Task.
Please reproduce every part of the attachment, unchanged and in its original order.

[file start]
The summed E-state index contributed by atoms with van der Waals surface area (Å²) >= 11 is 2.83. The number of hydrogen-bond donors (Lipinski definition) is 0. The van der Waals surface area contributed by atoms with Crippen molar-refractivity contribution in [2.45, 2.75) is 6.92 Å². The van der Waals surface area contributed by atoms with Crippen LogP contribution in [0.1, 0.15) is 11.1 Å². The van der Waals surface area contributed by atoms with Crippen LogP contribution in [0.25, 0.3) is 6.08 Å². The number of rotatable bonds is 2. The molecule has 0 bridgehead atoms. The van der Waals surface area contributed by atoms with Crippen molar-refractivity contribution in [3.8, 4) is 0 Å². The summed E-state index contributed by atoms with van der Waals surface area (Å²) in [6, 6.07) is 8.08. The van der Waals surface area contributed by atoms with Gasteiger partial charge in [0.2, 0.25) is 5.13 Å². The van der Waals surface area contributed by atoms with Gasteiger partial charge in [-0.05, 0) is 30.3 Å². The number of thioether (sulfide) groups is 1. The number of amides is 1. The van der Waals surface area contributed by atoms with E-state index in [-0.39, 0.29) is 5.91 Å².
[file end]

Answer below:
The summed E-state index contributed by atoms with van der Waals surface area (Å²) >= 11 is 2.83. The number of hydrogen-bond donors (Lipinski definition) is 0. The van der Waals surface area contributed by atoms with Crippen molar-refractivity contribution in [2.45, 2.75) is 6.92 Å². The van der Waals surface area contributed by atoms with Crippen LogP contribution in [0.1, 0.15) is 11.1 Å². The van der Waals surface area contributed by atoms with Crippen LogP contribution in [0.25, 0.3) is 6.08 Å². The number of rotatable bonds is 2. The molecule has 0 bridgehead atoms. The van der Waals surface area contributed by atoms with Crippen molar-refractivity contribution in [3.8, 4) is 0 Å². The summed E-state index contributed by atoms with van der Waals surface area (Å²) in [6, 6.07) is 8.08. The van der Waals surface area contributed by atoms with Gasteiger partial charge in [0.2, 0.25) is 5.13 Å². The van der Waals surface area contributed by atoms with Gasteiger partial charge in [-0.05, 0) is 30.3 Å². The number of thioether (sulfide) groups is 1. The number of amides is 1. The van der Waals surface area contributed by atoms with E-state index in [-0.39, 0.29) is 5.91 Å².